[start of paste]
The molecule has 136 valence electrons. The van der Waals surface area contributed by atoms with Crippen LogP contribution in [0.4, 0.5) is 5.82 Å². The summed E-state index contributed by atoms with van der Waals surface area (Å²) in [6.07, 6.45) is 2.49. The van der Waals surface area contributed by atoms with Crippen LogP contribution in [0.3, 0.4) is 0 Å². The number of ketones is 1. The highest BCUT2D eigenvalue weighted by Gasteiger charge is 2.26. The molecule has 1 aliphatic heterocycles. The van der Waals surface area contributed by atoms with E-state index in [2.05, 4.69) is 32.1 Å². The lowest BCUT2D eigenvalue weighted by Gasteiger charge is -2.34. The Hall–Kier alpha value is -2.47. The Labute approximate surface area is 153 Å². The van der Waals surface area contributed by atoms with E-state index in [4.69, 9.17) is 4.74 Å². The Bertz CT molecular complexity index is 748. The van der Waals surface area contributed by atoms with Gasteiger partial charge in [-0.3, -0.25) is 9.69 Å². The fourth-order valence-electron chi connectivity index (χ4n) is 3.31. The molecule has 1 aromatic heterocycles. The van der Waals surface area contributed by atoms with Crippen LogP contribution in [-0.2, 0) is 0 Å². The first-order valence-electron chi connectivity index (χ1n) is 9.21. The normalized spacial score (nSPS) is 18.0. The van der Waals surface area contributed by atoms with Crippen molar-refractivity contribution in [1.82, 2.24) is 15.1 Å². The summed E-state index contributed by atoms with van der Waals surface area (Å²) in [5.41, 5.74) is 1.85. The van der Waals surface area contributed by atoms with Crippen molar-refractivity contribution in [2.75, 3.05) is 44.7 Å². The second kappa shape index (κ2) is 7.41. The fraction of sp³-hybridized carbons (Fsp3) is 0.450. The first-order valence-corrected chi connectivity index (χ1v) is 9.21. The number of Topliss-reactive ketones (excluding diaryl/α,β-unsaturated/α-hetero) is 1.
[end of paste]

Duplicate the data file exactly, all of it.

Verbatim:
The molecule has 136 valence electrons. The van der Waals surface area contributed by atoms with Crippen LogP contribution in [0.4, 0.5) is 5.82 Å². The summed E-state index contributed by atoms with van der Waals surface area (Å²) in [6.07, 6.45) is 2.49. The van der Waals surface area contributed by atoms with Crippen LogP contribution in [0.3, 0.4) is 0 Å². The number of ketones is 1. The highest BCUT2D eigenvalue weighted by Gasteiger charge is 2.26. The molecule has 1 aliphatic heterocycles. The van der Waals surface area contributed by atoms with E-state index in [2.05, 4.69) is 32.1 Å². The lowest BCUT2D eigenvalue weighted by Gasteiger charge is -2.34. The Hall–Kier alpha value is -2.47. The Labute approximate surface area is 153 Å². The van der Waals surface area contributed by atoms with E-state index in [4.69, 9.17) is 4.74 Å². The Bertz CT molecular complexity index is 748. The van der Waals surface area contributed by atoms with Gasteiger partial charge in [-0.3, -0.25) is 9.69 Å². The fourth-order valence-electron chi connectivity index (χ4n) is 3.31. The molecule has 1 aromatic heterocycles. The van der Waals surface area contributed by atoms with Crippen LogP contribution in [-0.2, 0) is 0 Å². The first-order valence-electron chi connectivity index (χ1n) is 9.21. The normalized spacial score (nSPS) is 18.0. The van der Waals surface area contributed by atoms with Crippen molar-refractivity contribution in [1.82, 2.24) is 15.1 Å². The summed E-state index contributed by atoms with van der Waals surface area (Å²) in [5.41, 5.74) is 1.85. The van der Waals surface area contributed by atoms with Crippen molar-refractivity contribution in [2.75, 3.05) is 44.7 Å². The second kappa shape index (κ2) is 7.41. The fraction of sp³-hybridized carbons (Fsp3) is 0.450. The first-order valence-corrected chi connectivity index (χ1v) is 9.21. The number of Topliss-reactive ketones (excluding diaryl/α,β-unsaturated/α-hetero) is 1.